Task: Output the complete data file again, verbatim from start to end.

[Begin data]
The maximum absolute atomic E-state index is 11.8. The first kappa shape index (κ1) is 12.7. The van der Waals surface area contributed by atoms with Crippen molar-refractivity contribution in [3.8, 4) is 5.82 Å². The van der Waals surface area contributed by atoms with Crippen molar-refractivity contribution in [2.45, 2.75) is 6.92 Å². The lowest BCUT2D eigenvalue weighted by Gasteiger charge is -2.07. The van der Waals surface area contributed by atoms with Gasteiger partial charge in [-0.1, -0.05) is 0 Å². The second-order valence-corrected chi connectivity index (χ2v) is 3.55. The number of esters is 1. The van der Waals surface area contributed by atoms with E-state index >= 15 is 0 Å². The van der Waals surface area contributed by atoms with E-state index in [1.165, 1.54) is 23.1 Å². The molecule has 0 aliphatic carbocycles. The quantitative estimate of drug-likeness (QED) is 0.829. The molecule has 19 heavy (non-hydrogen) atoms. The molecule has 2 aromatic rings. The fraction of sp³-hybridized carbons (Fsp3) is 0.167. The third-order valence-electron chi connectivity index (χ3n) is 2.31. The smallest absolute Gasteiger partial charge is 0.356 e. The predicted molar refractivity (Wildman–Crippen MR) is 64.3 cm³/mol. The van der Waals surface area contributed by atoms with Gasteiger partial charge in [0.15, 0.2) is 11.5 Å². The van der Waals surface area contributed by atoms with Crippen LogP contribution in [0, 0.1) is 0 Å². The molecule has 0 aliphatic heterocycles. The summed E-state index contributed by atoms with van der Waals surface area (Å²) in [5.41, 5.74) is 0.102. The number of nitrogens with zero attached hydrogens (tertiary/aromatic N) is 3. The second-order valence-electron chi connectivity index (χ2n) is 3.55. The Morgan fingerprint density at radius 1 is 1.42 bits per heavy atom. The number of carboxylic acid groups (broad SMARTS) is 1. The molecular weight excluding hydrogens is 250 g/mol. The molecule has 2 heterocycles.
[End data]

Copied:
The maximum absolute atomic E-state index is 11.8. The first kappa shape index (κ1) is 12.7. The van der Waals surface area contributed by atoms with Crippen molar-refractivity contribution in [3.8, 4) is 5.82 Å². The van der Waals surface area contributed by atoms with Crippen molar-refractivity contribution in [2.45, 2.75) is 6.92 Å². The lowest BCUT2D eigenvalue weighted by Gasteiger charge is -2.07. The van der Waals surface area contributed by atoms with Gasteiger partial charge in [-0.1, -0.05) is 0 Å². The second-order valence-corrected chi connectivity index (χ2v) is 3.55. The number of esters is 1. The van der Waals surface area contributed by atoms with E-state index >= 15 is 0 Å². The van der Waals surface area contributed by atoms with E-state index in [1.165, 1.54) is 23.1 Å². The molecule has 0 aliphatic carbocycles. The quantitative estimate of drug-likeness (QED) is 0.829. The molecule has 19 heavy (non-hydrogen) atoms. The molecule has 2 aromatic rings. The fraction of sp³-hybridized carbons (Fsp3) is 0.167. The third-order valence-electron chi connectivity index (χ3n) is 2.31. The smallest absolute Gasteiger partial charge is 0.356 e. The predicted molar refractivity (Wildman–Crippen MR) is 64.3 cm³/mol. The van der Waals surface area contributed by atoms with Gasteiger partial charge in [0.15, 0.2) is 11.5 Å². The van der Waals surface area contributed by atoms with Crippen LogP contribution in [0, 0.1) is 0 Å². The molecule has 0 aliphatic heterocycles. The summed E-state index contributed by atoms with van der Waals surface area (Å²) in [5.41, 5.74) is 0.102. The number of nitrogens with zero attached hydrogens (tertiary/aromatic N) is 3. The second-order valence-electron chi connectivity index (χ2n) is 3.55. The Morgan fingerprint density at radius 1 is 1.42 bits per heavy atom. The number of carboxylic acid groups (broad SMARTS) is 1. The molecular weight excluding hydrogens is 250 g/mol. The molecule has 2 heterocycles.